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Feast of the Holy Innocents

(December 28th)

Morning Meditation


Tell me, cruel Herod, why dost thou command so many innocent babes to be murdered and sacrificed to thy ambition of reigning? Art thou perchance afraid that the Messias just born may rob thee of thy kingdom? This King Who is now born has come, not to vanquish by fighting, but to subdue the hearts of men by suffering and dying for their love.


The cruel Herod commanded the innocent babes to be murdered, and sacrificed to his ambition, afraid, perchance, that the new-born Messias would rob him of his kingdom. "Why art thou so troubled, Herod?" asks St. Fulgentius. "This King Who is born has come, not to vanquish kings by fighting, but to subdue them by dying." This King is come to reign in the hearts of men by suffering and dying for their love. "He has come," continues the Saint, "not, therefore, that He might combat alive, but that He might triumph slain." Leave Herod aside, O devout souls, and let us come to ourselves. Why, then, did the Son of God come upon earth? Was it to give Himself to us? Yes. Isaias assures us of it: A child is born to us and a son is given to us. The love which this loving Saviour bears us, and the desire which He has to be loved by us has induced Him to do this. Being His own He has become ours! This God over Whom none can rule, has, so to speak, yielded Himself Captive to love. Love has gained the victory over Him, and, from being His own, has placed Him in our possession. "He is born Who belonged to Himself," says St. Bernard. He Who appertained wholly to Himself chose to be born for us and to become ours; love triumphs over God! God so loved the world as to give His only-begotten Son! And behold Him already arrived from Heaven in a stable, as a Child -- born for us and given to us. A child is born to us and a son is given to us (Is. xi. 6). This is precisely what the Angel signified when addressing the shepherds: Today is born to you a Saviour (Luke ii. 11). As much as to say: O ye men, go to the Cave of Bethlehem; there adore the Infant Whom you will find lying in the straw in a manger and shivering with cold. Know that He is your God, Who would not consent to send any one else to save you, but would come Himself that He might gain for Himself all your love.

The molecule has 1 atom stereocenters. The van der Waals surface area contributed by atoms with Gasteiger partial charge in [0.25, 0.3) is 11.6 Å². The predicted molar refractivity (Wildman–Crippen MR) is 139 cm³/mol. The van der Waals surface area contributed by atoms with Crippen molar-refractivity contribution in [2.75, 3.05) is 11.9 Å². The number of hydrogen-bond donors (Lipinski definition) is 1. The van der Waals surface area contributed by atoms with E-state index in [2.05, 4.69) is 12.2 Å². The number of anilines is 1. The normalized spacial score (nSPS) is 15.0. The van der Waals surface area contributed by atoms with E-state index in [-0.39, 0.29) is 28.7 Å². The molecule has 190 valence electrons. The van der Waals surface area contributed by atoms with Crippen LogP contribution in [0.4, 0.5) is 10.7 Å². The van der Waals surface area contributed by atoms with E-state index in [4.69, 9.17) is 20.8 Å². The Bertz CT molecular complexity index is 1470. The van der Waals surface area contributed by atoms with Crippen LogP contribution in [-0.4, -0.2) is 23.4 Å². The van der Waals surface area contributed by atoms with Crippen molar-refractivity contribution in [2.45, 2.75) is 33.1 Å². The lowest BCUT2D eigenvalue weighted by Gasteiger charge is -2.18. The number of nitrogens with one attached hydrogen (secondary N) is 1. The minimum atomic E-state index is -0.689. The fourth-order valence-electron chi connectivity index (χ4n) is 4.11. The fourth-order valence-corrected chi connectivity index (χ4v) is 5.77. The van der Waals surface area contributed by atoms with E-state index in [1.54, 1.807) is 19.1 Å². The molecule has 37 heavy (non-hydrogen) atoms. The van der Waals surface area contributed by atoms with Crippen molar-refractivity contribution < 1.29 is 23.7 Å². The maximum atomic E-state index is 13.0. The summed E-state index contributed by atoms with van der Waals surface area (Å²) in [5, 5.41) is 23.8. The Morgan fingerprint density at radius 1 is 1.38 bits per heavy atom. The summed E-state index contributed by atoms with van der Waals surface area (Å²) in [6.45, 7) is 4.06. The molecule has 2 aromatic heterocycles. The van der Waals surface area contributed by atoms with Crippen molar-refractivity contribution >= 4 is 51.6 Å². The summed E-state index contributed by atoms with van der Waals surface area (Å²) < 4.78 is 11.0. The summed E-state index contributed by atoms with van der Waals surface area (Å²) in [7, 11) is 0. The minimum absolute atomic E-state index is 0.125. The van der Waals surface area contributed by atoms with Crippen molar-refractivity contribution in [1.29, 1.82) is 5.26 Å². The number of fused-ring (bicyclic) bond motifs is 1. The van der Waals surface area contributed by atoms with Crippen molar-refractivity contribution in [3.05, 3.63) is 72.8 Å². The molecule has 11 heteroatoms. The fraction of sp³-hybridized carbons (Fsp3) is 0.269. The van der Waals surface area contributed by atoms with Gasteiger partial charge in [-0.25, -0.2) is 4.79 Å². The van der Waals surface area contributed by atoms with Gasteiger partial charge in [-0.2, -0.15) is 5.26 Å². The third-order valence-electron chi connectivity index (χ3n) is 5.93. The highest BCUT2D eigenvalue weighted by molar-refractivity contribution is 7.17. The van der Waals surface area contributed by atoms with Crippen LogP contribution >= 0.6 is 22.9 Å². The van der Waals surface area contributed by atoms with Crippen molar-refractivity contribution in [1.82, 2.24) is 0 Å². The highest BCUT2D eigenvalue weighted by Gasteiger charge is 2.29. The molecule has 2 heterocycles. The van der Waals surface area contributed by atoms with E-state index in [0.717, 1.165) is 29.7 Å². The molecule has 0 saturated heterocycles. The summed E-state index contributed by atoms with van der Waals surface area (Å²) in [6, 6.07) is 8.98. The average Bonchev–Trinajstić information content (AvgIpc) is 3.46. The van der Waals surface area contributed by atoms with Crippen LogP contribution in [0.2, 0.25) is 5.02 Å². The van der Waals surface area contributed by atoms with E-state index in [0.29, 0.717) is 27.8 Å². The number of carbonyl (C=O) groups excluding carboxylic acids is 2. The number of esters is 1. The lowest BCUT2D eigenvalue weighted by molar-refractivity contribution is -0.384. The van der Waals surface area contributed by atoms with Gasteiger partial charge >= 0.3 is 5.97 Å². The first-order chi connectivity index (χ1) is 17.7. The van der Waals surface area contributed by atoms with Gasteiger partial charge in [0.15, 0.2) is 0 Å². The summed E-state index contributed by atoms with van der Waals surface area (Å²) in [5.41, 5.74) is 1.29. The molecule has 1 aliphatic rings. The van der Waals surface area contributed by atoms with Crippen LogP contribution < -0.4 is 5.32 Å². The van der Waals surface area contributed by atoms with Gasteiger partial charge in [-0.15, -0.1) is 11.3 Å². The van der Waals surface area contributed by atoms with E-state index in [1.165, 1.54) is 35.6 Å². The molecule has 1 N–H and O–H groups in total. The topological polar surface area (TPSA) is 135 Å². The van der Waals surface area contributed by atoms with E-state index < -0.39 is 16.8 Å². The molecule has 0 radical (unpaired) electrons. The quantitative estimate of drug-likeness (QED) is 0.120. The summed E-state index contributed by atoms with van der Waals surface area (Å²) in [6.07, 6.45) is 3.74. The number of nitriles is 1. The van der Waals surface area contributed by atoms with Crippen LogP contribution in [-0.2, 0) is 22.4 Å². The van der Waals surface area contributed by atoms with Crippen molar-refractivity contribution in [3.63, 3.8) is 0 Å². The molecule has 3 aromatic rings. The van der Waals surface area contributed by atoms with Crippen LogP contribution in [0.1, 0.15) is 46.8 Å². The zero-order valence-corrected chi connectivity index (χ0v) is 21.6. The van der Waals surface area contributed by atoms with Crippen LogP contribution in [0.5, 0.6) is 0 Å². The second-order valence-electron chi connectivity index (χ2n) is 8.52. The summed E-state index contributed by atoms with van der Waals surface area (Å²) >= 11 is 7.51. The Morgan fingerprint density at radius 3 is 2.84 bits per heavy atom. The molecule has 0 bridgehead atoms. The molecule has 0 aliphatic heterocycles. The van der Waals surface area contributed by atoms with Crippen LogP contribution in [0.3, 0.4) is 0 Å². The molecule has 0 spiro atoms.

Oh, my beloved Infant, my dear Redeemer, since Thou hast come down from Heaven to give Thyself to me what else shall I care to seek in Heaven or on earth besides Thee? Be Thou the sole Lord of my heart; do Thou possess it wholly. May my soul love Thee alone and seek to please Thee alone!


In divers ways had God already striven to win the hearts of men: at one time with benefits, at another, with threats, and again with promises; but He had still fallen short of His aim. His infinite love, says St. Augustine, made Him devise the plan of giving Himself entirely to us by the Incarnation of the Word, in order thus to oblige us to love Him with our whole hearts. "Then Love found out the plan of delivering up Itself!" He could have sent an Angel, a Seraph, to redeem man. But aware that man, had he been redeemed by a Seraph, would have to divide his heart by partly loving his Creator, and partly loving this redeemer, God, Who wished to possess the entire heart and the entire love of man, "wished therefore to be," as says a pious author, "both our Creator and Redeemer Himself."

And not only has Jesus Christ given Himself to all men in general, but He has wished, moreover, to give Himself to each one in particular. This it was caused St. Paul to say: He loved me and delivered Himself for me (Gal. ii. 20). So that, dear child of God, if there had been no others in the world beside yourself, the Redeemer would have come for the sake of you alone, and would have given His Blood and His life for you.

My God, my Beloved, has given Himself all to me; it is but reasonable for me to give myself all to my God. Let others strive after and enjoy, if enjoyment can ever be found apart from Thee, the goods and fortunes of this world. Thee alone do I desire, Who art my fortune, my riches, my peace, my hope in this life and in eternity. Behold, then, my heart, I give it wholly to Thee. It is no longer mine own, but Thine.

O happy thou, most holy Virgin Mary; thou wert wholly and always God's own -- all fair, all pure and without spot. I have not belonged to God in the past, but now I wish to be His, and to be His entirely. O my hope, obtain me strength to be grateful and faithful to Him till death! Amen. This is my hope. So may it be.

Spiritual Reading